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Biscuits hold a special, fluffy, buttery place in Alton Brown’s heart. His grandmother made the best biscuits every day for more than 50 years, and re-creating those legendary biscuits took him 10 years of science projects, oven temperature readings and failed attempts.
So it’s only fitting that he kicked off this weekend’s International Biscuit Festival in Knoxville, Tenn., with a talk on all things biscuit, including how he finally cracked the recipe and what you should and shouldn’t (read: yogurt) mix into your biscuit dough.
“Biscuits aren’t food, they’re currency for the soul,” Alton says. That’s because they’re all about tradition. After trying literally everything — including mimicking the barometric pressure and humidity of his grandmother’s mountain home in his Atlanta-area residence — to re-create the family biscuits, Alton finally learned that a difference in technique was ruining batch after batch. His grandmother kneaded with her fingers straight, while he kneaded with bent hands. For this reason, he says, “You can only learn biscuits from a direct transfer of one to another.” (Watch Alton make biscuits with his grandmother.)
No biscuit-savvy grandmother in the family? Continue reading for some of Alton’s tips to baking better biscuits.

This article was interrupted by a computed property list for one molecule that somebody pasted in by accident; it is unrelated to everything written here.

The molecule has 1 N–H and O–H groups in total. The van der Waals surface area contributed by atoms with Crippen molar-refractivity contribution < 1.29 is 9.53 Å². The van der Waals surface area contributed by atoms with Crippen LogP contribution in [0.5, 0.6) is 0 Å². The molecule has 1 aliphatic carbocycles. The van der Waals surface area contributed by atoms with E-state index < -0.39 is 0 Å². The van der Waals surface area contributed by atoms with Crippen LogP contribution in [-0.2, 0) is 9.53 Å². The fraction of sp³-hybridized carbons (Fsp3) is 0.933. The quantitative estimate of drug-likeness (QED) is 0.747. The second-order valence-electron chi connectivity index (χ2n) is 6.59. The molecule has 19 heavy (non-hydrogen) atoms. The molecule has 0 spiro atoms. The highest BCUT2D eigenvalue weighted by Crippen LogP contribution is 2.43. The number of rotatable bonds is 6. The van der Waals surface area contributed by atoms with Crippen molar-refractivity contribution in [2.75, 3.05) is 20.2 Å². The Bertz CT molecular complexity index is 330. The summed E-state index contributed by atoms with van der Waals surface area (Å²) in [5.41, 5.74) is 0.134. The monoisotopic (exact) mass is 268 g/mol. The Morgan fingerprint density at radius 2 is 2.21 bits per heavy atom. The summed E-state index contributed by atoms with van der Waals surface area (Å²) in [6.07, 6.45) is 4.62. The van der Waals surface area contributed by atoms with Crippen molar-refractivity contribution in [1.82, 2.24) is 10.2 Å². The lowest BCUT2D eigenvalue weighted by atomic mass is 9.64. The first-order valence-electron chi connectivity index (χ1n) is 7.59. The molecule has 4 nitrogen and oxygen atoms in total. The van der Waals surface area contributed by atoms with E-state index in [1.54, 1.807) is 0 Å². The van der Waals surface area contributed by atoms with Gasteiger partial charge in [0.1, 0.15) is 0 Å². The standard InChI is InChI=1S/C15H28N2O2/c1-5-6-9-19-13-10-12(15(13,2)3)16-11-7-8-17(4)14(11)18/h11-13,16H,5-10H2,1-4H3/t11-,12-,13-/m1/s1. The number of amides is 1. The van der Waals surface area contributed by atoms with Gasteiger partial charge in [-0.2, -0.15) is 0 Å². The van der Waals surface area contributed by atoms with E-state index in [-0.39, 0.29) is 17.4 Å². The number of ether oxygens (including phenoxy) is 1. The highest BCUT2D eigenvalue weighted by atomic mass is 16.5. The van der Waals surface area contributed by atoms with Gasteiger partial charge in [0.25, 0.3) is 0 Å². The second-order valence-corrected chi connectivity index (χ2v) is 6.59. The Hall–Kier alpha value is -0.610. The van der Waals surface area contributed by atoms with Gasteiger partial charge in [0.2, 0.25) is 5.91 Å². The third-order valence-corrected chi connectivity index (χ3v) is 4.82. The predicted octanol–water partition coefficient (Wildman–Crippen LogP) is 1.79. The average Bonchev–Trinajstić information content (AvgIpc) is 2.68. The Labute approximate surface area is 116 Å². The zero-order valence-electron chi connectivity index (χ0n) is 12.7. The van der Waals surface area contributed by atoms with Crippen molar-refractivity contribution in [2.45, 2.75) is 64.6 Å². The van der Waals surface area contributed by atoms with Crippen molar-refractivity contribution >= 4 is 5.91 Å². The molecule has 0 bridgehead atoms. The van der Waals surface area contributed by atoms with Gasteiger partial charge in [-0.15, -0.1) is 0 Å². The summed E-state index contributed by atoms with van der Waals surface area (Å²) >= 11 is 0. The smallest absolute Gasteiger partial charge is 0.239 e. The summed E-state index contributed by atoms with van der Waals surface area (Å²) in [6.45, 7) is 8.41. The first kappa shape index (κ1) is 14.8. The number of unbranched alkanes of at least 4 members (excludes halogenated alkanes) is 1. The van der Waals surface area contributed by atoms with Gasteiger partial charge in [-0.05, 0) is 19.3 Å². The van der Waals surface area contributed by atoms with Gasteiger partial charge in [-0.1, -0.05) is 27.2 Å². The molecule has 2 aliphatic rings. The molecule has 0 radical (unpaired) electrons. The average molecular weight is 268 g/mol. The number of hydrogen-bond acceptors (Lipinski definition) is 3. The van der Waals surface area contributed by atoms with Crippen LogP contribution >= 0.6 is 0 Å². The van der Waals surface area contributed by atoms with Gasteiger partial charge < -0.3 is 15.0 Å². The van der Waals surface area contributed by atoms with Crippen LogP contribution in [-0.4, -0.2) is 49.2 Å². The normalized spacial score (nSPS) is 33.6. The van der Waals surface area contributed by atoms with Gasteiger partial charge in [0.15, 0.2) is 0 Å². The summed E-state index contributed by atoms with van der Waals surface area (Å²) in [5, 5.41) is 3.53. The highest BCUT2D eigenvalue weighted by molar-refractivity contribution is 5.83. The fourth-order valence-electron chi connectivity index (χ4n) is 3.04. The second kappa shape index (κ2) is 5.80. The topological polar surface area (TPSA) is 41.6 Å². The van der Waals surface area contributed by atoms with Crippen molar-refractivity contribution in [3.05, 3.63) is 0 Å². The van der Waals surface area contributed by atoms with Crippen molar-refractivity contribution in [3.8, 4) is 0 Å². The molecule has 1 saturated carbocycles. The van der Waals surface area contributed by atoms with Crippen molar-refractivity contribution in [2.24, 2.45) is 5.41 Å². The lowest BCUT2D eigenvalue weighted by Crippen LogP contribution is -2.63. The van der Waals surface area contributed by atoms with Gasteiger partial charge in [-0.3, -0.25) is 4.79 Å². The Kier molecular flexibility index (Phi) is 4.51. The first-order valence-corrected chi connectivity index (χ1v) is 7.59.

Flour: “Use soft winter wheat and you want it bleached. Self-rising flour is fine, too. Also, sift the flour to give your biscuits more loft. Alternatively, whiz it in the food processor for about a minute to add air.”
Fats: “Lard produces a flaky biscuit, but it’s hard to find good-quality product and the melting point can be unpredictable. Butter melts at 85 degrees F, so it’s too low to make a good biscuit, but you can add a little for flavor. Shortening has a higher melting point (117 degrees F), making it the ideal fat for biscuits.”
Buttermilk: “It’s essential. To get taller biscuits, make a wetter dough. The biggest mistake most cooks make is making the dough too dry; it should be so sticky you can barely handle it.”
Leavening: “Follow the recipe. Adding more leavening won’t lead to taller biscuits. You need both baking soda to react with the acid (buttermilk) and baking powder to create the right amount of lift.”
What’s your family’s secret to great biscuits? Tell us in the comments below.